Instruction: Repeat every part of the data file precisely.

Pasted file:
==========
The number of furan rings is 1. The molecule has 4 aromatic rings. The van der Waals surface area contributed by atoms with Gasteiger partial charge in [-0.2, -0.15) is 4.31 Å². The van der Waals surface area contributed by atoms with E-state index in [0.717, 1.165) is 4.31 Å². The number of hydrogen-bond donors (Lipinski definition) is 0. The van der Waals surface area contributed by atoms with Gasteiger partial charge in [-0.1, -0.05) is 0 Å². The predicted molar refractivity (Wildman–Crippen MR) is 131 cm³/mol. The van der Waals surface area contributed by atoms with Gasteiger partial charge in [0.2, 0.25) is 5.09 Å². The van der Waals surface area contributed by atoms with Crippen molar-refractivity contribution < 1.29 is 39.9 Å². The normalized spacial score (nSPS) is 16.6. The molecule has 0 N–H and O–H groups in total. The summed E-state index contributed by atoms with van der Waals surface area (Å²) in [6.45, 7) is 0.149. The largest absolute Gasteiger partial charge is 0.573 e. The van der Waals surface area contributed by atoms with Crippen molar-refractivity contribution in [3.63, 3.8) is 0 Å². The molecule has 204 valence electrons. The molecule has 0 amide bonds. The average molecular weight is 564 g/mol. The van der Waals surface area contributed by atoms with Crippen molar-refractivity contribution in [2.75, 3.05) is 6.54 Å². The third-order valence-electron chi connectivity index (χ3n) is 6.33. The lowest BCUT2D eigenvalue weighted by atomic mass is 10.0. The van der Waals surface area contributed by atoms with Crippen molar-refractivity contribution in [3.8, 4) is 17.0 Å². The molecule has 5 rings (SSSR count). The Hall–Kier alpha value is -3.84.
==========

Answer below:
The number of furan rings is 1. The molecule has 4 aromatic rings. The van der Waals surface area contributed by atoms with Gasteiger partial charge in [-0.2, -0.15) is 4.31 Å². The van der Waals surface area contributed by atoms with E-state index in [0.717, 1.165) is 4.31 Å². The number of hydrogen-bond donors (Lipinski definition) is 0. The van der Waals surface area contributed by atoms with Gasteiger partial charge in [-0.1, -0.05) is 0 Å². The predicted molar refractivity (Wildman–Crippen MR) is 131 cm³/mol. The van der Waals surface area contributed by atoms with Gasteiger partial charge in [0.2, 0.25) is 5.09 Å². The van der Waals surface area contributed by atoms with Crippen molar-refractivity contribution < 1.29 is 39.9 Å². The normalized spacial score (nSPS) is 16.6. The molecule has 0 N–H and O–H groups in total. The summed E-state index contributed by atoms with van der Waals surface area (Å²) in [6.45, 7) is 0.149. The largest absolute Gasteiger partial charge is 0.573 e. The van der Waals surface area contributed by atoms with Crippen molar-refractivity contribution in [3.63, 3.8) is 0 Å². The molecule has 204 valence electrons. The molecule has 0 amide bonds. The average molecular weight is 564 g/mol. The van der Waals surface area contributed by atoms with Crippen molar-refractivity contribution in [2.75, 3.05) is 6.54 Å². The third-order valence-electron chi connectivity index (χ3n) is 6.33. The lowest BCUT2D eigenvalue weighted by atomic mass is 10.0. The van der Waals surface area contributed by atoms with Crippen molar-refractivity contribution in [3.8, 4) is 17.0 Å². The molecule has 5 rings (SSSR count). The Hall–Kier alpha value is -3.84.